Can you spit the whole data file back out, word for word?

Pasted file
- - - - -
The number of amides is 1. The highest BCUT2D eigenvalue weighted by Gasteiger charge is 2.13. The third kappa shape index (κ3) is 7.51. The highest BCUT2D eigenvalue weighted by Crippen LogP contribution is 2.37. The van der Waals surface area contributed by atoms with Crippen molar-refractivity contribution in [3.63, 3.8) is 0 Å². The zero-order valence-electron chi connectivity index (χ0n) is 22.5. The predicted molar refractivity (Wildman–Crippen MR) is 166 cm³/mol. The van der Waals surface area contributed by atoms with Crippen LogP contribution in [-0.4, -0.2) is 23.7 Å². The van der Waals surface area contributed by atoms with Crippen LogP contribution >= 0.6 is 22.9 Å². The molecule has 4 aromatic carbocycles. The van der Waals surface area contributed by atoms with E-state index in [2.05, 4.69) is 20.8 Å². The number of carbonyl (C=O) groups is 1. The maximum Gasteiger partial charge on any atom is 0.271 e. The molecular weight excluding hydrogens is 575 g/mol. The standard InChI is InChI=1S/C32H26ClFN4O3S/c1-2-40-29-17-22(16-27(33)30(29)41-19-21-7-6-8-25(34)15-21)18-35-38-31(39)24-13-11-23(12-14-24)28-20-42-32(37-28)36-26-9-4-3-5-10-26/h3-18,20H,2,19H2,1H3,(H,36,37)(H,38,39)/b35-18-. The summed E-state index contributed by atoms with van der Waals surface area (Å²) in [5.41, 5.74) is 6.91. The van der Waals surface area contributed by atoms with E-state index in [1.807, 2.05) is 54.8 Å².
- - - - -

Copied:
The number of amides is 1. The highest BCUT2D eigenvalue weighted by Gasteiger charge is 2.13. The third kappa shape index (κ3) is 7.51. The highest BCUT2D eigenvalue weighted by Crippen LogP contribution is 2.37. The van der Waals surface area contributed by atoms with Crippen molar-refractivity contribution in [3.63, 3.8) is 0 Å². The zero-order valence-electron chi connectivity index (χ0n) is 22.5. The predicted molar refractivity (Wildman–Crippen MR) is 166 cm³/mol. The van der Waals surface area contributed by atoms with Crippen LogP contribution in [-0.4, -0.2) is 23.7 Å². The van der Waals surface area contributed by atoms with Crippen LogP contribution >= 0.6 is 22.9 Å². The molecule has 4 aromatic carbocycles. The van der Waals surface area contributed by atoms with E-state index in [2.05, 4.69) is 20.8 Å². The number of carbonyl (C=O) groups is 1. The maximum Gasteiger partial charge on any atom is 0.271 e. The molecular weight excluding hydrogens is 575 g/mol. The standard InChI is InChI=1S/C32H26ClFN4O3S/c1-2-40-29-17-22(16-27(33)30(29)41-19-21-7-6-8-25(34)15-21)18-35-38-31(39)24-13-11-23(12-14-24)28-20-42-32(37-28)36-26-9-4-3-5-10-26/h3-18,20H,2,19H2,1H3,(H,36,37)(H,38,39)/b35-18-. The summed E-state index contributed by atoms with van der Waals surface area (Å²) in [5.41, 5.74) is 6.91. The van der Waals surface area contributed by atoms with E-state index in [1.807, 2.05) is 54.8 Å².